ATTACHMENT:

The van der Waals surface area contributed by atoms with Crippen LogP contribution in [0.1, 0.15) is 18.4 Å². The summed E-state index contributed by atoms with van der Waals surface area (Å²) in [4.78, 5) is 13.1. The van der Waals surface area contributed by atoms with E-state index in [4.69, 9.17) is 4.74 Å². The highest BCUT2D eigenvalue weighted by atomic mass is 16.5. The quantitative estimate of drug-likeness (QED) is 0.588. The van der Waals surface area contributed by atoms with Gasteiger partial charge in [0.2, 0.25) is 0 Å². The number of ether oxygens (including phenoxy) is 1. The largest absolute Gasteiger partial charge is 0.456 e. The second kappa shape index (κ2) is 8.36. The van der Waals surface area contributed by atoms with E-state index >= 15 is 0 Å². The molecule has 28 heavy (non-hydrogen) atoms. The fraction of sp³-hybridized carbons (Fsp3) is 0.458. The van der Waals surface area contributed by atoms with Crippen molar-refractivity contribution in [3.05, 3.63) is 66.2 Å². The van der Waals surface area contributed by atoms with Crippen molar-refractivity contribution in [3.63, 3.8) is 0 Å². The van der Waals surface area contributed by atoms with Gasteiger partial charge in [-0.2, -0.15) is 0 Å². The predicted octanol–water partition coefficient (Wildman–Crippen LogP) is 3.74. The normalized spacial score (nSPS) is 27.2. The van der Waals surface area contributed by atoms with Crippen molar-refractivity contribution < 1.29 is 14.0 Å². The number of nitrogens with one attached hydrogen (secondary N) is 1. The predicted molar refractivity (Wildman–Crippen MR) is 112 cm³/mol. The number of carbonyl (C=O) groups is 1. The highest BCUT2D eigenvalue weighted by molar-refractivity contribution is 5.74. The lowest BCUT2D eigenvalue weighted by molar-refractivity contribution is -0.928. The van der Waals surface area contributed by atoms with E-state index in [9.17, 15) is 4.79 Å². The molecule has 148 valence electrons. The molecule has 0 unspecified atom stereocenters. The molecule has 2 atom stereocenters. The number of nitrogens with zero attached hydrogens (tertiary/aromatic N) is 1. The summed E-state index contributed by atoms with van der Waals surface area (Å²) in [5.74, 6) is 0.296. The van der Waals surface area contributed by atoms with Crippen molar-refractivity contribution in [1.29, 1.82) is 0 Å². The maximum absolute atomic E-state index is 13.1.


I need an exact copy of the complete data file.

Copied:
The van der Waals surface area contributed by atoms with Crippen LogP contribution in [0.1, 0.15) is 18.4 Å². The summed E-state index contributed by atoms with van der Waals surface area (Å²) in [4.78, 5) is 13.1. The van der Waals surface area contributed by atoms with E-state index in [4.69, 9.17) is 4.74 Å². The highest BCUT2D eigenvalue weighted by atomic mass is 16.5. The quantitative estimate of drug-likeness (QED) is 0.588. The van der Waals surface area contributed by atoms with Gasteiger partial charge in [0.2, 0.25) is 0 Å². The number of ether oxygens (including phenoxy) is 1. The largest absolute Gasteiger partial charge is 0.456 e. The second kappa shape index (κ2) is 8.36. The van der Waals surface area contributed by atoms with E-state index >= 15 is 0 Å². The molecule has 28 heavy (non-hydrogen) atoms. The fraction of sp³-hybridized carbons (Fsp3) is 0.458. The van der Waals surface area contributed by atoms with Crippen molar-refractivity contribution in [3.05, 3.63) is 66.2 Å². The van der Waals surface area contributed by atoms with Crippen molar-refractivity contribution in [3.63, 3.8) is 0 Å². The van der Waals surface area contributed by atoms with Gasteiger partial charge in [-0.2, -0.15) is 0 Å². The predicted octanol–water partition coefficient (Wildman–Crippen LogP) is 3.74. The normalized spacial score (nSPS) is 27.2. The van der Waals surface area contributed by atoms with Crippen molar-refractivity contribution < 1.29 is 14.0 Å². The number of nitrogens with one attached hydrogen (secondary N) is 1. The predicted molar refractivity (Wildman–Crippen MR) is 112 cm³/mol. The number of carbonyl (C=O) groups is 1. The highest BCUT2D eigenvalue weighted by molar-refractivity contribution is 5.74. The lowest BCUT2D eigenvalue weighted by molar-refractivity contribution is -0.928. The van der Waals surface area contributed by atoms with E-state index in [9.17, 15) is 4.79 Å². The molecule has 148 valence electrons. The molecule has 0 unspecified atom stereocenters. The molecule has 2 atom stereocenters. The number of nitrogens with zero attached hydrogens (tertiary/aromatic N) is 1. The summed E-state index contributed by atoms with van der Waals surface area (Å²) in [5.74, 6) is 0.296. The van der Waals surface area contributed by atoms with Crippen molar-refractivity contribution in [1.29, 1.82) is 0 Å². The maximum absolute atomic E-state index is 13.1.